High Use in the High Peaks Part III: Permits
This is Part III of our NewsChannel 13 Investigates story High Use in the High Peaks. Click here for Part I, where we look at the problems. Click here for Part II, where we look at other possible solutions.
KEENE — The draw of the High Peaks seems to be even stronger nowadays. There are so many hikers, many are asking, is it time to talk about permits?
“It’s not an easy conversation to have. It’s just time to start having the conversation,” said Raul "Rocci" Aguirre, Deputy Director and Director of Conservation for the Adirondack Council.
It’s a touchy subject.
Some groups like the Adirondack Council say it’s time to start considering some way to limit hikers at busy trailheads, in order to protect the land from further damage.
“I wouldn’t even say there’s a fixed idea. I think there’s an idea you have to do it right from the beginning,” said Aguirre.
“We are not afraid of taking a hard look at permits. Mount Katahdin has had permits for 50 years,” said Peter Bauer, executive director of Protect the Adirondacks.
Bauer wants to look at permits for a few of the most popular High Peaks trails at certain times.
“In our society, we handle permits all the time. We do it when we go out to dinner. We do it when we go out to the movies,” said Bauer. “…If you look at it as simply restricting use, we don’t think that’s the whole picture and the complete picture. It guarantees people that they’re able to pursue the opportunity and the hike they want to do.”
Joe Pete Wilson is the town supervisor in Keene, right in the heart of the High Peaks. Wilson has dealt with illegally parked vehicles and hikers turning backyards into bathrooms. He has seen the impact first hand, and here’s what he thinks.
“Permits would be like just slapping a big Band Aid on the High Peaks. It’s not addressing the fundamental things. Without the front country infrastructure, the staffing, the information hubs, how are you going to do a permit system anyway?” said Wilson.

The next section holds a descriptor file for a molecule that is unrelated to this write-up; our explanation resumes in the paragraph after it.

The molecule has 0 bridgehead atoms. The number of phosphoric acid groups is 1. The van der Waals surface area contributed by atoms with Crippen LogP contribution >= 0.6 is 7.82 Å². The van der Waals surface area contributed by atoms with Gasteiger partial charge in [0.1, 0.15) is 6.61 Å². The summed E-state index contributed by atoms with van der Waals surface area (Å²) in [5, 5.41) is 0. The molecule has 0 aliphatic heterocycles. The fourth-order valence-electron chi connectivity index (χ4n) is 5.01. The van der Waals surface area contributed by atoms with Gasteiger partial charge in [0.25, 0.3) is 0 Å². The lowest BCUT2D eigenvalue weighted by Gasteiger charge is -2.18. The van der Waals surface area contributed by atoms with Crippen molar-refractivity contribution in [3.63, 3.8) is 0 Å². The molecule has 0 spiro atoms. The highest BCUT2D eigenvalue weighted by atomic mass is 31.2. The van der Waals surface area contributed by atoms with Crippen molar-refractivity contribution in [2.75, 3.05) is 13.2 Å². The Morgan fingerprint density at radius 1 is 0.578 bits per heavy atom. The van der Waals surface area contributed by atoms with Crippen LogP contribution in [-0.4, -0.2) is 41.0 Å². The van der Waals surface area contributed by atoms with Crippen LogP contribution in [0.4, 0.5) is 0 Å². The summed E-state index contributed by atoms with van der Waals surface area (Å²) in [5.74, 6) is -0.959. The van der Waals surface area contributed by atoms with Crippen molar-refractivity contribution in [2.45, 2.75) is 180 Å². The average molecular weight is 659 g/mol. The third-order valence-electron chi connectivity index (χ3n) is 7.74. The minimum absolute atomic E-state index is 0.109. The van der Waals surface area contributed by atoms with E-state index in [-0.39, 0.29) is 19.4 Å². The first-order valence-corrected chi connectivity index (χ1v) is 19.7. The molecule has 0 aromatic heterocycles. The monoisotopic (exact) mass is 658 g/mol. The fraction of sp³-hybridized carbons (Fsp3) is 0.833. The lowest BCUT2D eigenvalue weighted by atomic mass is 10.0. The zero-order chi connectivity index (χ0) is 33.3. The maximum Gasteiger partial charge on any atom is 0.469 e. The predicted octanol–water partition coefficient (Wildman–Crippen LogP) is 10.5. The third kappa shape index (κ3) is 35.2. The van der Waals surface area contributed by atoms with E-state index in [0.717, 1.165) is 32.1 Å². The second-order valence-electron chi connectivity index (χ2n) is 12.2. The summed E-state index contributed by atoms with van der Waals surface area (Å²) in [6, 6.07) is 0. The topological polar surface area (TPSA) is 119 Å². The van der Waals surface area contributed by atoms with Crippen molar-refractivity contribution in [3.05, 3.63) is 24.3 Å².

And then there’s the DEC. In large part, it comes down to them.
“All the things we just talked about: shuttle service, parking lots, education, better trails, better trailheads. Those are the things that need to be addressed before we get to the very complicated and cumbersome permit system,” said Basil Seggos, DEC Commissioner.
All the groups talk about a bigger plan including the aforementioned improvements. It’s just where permits fall in that plan.
Seggos says he has the will of the governor to get all the things he mentioned done. So, when does it get done?
“Well, everything comes down to money,” said Seggos.
It’s not just the DEC, the state has been talking about financial help from the federal government to help make up for lost revenue from the pandemic.
“If we aren’t going to get this federal support. I don’t see how we undertake, as a state, so many of the important initiatives we need to do.”
So the trash, the toilet paper, the erosion, the rare alpine vegetation. Until changes happen, and really even after they do, it all comes down to you, and how you treat the wilderness.
For more information on the positions of each of these groups and the idea of permits, see below:
This is Part III of our NewsChannel13 Investigates story High Use in the High Peaks. Click here for Part I, where we look at the problems. Click here for Part II, where we look at other possible solutions.